I guess, ultimately, the kind of “morality fiction” I wish to avoid is that which reinforces moral certainty within both author and reader, the kind that leaves you feeling like there’s a clear delineation between the heroes and villains of the universe, and you, gentle literary type, are one of the heroes. When I was first sending this book out on submission, a couple of readers suggested that the problem with it was that Michael wasn’t enough of a villain—that he was too sympathetic. They wanted him to be more like Patrick Bateman from American Psycho. But to me, that misses the point entirely. I’ve always thought that the best fiction is the kind that makes the reader profoundly uncomfortable by forcing them to confront something ugly in themselves that they’d rather not acknowledge. The problem with the kind of virtue signaling fiction you’re talking about is that its effect is something like the opposite. 

Speaking of privilege, which goes hand-in-hand with discussions of whiteness: How goes Eminem? Is this just one of the novel’s better jokes, or is Michael’s apologetic fixation pointing at something more sincere?

Well, it’s sincere in the sense that I do find Eminem fascinating. Before I started writing this book, I actually had the idea to  pitch a monograph on The Marshall Mathers LP to that 33 ⅓ book series. But again, it ultimately felt like it would be more fun to have a character in a novel explore the subject, which would free me from having to construct an argument about his cultural influence that would stand up to scrutiny. By putting the argument in Michael’s mouth, I was able to both make it and point to its absurdity, to both take the subject seriously and treat it as a joke. So I guess the answer is: Yes. 

Though it’s mostly a techno-thriller disguised as the story of a marriage (or vice versa?), Sensation Machines isn’t without a metafictional bent: Michael has a goal of writing a biography of Eminem (I groaned when he thought he might be able to get a large enough advance to help pull him out of debt); his friend Donnell is a talented blogger who analyzes NBA salary structures through a Marxist lens; the decline of journalism is generally bemoaned by all; the novel’s final scene takes place in a bookstore. Why did it feel important to bring the written wordand its possible declineinto a novel that’s ultimately about class struggle and the eventual triumph of techno-fascism and surveillance capitalism? 

I’m not sure it felt important so much as inevitable due to the fact that I’m the person who wrote the book. I’ve never been a banker or a doorman, but I have thought a lot about Eminem, NBA salaries, the decline of journalism, and the disappearance of bookstores. And as is probably clear by this point, I’m not, like, the most exhaustive researcher. I’m sure there are writers who would have gone and tagged along at an investment bank before writing a novel like this, or taken a temp job as a doorman—sort of the method acting approach to writing. Verisimilitude doesn’t particularly interest me; if it did, I’d probably write non-fiction. When I got notes on a draft of this book from a novelist friend, I asked her if she found Donnell believable as a doorman. Absolutely not, she said, but I did find him believable as a doorman in an Adam Wilson novel. I guess the answer to your question, then, is that I’d like to live in a world where people are constantly arguing about hip-hop lyrics and applying Marxist theory to conversations about NBA basketball. Writing that world is the closest I can get to living in it.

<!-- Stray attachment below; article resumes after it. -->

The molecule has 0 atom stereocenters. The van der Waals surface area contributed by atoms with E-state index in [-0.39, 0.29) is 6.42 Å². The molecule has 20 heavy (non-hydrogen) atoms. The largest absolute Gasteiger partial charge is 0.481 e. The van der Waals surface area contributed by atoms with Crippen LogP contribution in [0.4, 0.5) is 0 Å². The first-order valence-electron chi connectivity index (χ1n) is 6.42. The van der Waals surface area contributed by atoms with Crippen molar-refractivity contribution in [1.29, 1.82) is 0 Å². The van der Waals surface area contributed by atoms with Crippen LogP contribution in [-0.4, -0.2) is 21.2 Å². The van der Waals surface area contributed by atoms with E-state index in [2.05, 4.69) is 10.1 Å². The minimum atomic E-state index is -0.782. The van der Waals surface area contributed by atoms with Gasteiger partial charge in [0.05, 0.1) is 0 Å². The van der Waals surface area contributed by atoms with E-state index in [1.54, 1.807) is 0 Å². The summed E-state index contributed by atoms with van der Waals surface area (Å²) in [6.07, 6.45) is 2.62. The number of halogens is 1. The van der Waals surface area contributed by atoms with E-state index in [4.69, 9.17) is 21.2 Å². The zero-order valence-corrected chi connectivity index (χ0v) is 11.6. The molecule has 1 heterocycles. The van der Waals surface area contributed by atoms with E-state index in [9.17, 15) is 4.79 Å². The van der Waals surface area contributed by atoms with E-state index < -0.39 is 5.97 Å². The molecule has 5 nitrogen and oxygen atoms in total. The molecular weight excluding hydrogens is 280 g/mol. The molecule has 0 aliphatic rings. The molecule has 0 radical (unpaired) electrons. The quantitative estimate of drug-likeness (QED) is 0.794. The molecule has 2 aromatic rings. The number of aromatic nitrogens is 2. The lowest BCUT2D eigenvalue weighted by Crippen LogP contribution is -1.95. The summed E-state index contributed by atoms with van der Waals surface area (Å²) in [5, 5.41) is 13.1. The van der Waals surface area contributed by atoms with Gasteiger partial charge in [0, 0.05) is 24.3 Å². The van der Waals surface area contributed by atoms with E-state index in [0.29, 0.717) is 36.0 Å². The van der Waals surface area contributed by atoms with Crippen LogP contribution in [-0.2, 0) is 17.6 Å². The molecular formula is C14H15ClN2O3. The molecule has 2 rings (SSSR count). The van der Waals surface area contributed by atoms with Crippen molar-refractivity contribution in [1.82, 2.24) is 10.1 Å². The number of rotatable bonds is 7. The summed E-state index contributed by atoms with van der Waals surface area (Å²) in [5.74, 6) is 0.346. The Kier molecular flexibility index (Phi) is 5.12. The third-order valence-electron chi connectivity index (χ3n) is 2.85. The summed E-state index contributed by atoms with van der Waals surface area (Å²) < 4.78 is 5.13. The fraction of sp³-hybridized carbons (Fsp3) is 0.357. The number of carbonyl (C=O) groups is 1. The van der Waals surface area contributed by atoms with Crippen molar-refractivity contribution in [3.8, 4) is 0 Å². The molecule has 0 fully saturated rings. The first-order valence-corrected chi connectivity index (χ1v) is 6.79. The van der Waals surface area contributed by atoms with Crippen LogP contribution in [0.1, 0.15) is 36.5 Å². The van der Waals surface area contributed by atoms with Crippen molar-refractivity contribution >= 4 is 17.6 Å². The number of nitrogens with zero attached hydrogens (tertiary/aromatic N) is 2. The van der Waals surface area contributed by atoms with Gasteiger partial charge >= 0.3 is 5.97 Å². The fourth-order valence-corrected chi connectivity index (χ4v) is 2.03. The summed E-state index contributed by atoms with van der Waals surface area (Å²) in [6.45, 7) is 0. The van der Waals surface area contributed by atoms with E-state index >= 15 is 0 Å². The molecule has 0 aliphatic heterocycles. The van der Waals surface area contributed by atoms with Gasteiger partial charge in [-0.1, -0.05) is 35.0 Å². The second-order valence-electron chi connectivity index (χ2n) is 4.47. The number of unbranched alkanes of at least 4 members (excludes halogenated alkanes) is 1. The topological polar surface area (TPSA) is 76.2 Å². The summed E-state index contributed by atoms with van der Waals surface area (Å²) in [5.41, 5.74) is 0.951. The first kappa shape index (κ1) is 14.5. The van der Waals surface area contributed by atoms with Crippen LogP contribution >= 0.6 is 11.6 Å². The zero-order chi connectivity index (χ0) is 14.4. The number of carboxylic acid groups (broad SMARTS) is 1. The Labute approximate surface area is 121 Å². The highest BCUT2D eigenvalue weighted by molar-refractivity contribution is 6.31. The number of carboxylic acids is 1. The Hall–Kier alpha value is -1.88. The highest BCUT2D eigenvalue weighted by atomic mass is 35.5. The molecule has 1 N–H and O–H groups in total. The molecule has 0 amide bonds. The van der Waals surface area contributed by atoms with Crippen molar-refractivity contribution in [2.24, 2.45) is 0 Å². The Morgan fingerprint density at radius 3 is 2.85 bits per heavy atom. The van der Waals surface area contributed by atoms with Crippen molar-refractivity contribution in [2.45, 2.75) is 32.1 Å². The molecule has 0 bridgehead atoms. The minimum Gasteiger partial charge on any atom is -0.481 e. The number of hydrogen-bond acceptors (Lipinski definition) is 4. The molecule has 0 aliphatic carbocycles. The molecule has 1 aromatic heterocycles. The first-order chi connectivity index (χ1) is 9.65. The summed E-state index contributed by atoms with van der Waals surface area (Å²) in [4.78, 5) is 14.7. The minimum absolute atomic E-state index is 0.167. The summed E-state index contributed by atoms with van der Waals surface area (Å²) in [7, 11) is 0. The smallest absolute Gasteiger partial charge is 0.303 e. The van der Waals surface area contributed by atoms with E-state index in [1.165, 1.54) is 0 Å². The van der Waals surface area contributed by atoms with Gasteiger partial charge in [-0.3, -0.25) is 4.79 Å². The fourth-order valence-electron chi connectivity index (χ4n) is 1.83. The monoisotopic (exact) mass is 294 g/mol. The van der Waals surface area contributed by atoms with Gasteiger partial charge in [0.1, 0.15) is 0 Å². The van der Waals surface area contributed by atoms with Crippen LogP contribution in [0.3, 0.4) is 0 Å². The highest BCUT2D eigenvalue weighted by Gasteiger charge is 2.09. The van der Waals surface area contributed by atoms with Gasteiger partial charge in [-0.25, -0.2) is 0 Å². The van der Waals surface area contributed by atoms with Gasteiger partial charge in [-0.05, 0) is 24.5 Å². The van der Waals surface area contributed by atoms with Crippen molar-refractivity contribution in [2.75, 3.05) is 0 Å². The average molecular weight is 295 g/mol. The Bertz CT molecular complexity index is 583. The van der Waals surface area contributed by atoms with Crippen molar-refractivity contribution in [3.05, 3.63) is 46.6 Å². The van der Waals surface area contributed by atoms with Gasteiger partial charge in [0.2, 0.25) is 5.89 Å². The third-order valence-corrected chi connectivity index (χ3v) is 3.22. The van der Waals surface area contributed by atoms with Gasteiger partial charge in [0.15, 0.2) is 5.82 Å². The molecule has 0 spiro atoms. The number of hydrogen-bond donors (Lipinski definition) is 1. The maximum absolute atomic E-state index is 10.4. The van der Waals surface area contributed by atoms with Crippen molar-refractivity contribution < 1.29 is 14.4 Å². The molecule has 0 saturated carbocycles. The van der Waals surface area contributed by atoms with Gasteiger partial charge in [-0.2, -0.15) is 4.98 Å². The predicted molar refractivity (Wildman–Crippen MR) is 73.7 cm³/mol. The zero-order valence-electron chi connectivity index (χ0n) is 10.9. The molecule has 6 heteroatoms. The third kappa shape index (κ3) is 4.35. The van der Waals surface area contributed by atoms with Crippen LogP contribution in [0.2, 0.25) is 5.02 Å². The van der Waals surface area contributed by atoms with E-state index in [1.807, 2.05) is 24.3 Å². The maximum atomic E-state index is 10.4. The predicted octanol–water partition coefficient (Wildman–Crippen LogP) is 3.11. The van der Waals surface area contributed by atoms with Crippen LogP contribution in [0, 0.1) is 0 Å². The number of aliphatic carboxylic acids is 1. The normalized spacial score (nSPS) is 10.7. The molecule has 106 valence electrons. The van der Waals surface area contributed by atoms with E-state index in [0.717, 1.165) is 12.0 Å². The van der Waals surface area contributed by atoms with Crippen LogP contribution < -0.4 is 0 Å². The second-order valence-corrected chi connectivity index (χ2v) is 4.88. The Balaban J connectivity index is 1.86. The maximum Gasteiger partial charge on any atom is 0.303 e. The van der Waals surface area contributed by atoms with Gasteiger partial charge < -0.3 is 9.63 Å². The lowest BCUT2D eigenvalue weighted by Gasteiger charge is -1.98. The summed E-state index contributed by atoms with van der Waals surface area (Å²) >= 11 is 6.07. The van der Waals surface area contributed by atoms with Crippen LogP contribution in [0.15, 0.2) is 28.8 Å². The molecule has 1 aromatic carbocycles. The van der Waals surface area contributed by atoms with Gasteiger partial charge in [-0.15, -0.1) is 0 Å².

For all its bleakness, I found Sensation Machines to be consistently funny. But—spoiler alert—I especially appreciated that there’s this poignant, almost happy ending. (Yes, happy! Even though everyone has become a walking metadata mine, i.e. a ‘sensation machine’...) I admit I felt sort of relieved for Wendy and Michael for having separated. They met so young (as college students) and for all their mistakes tried sort of desperately to make things work. Were you hoping to put this particular spin on the story of a marriage in decline, that sometimes we can be happy for people who find a peaceful way to leave? 

One of my favorite things about talking to people who’ve read the book is that everyone has such a different response to the ending. Some people are convinced that Michael and Wendy will eventually end up back together, and others think that splitting up was best for all involved. I love that you were relieved by their breakup! I’d rather not say what I think. I will say, however, that my original pitch for the book, which I thought was pretty good, though the powers that be ultimately decided to cut it from the back cover was: What’s love worth in a commodified world? Which is to say, I do think Wendy and Michael love one another, but that doesn’t necessarily mean they can make their marriage work. As for your larger question about the “almost” happy ending, again, I think it can be read in a number of ways. In the one sense, yes, Wendy seems content with how things have ended up. In the other, as you point out, she and everyone else have become human data mines! Is the point that personal fulfillment comes at a societal cost? Or that personal fulfillment is a thing independent of the overarching systems that give structure to our lives? I honestly don’t know. 


Leave a comment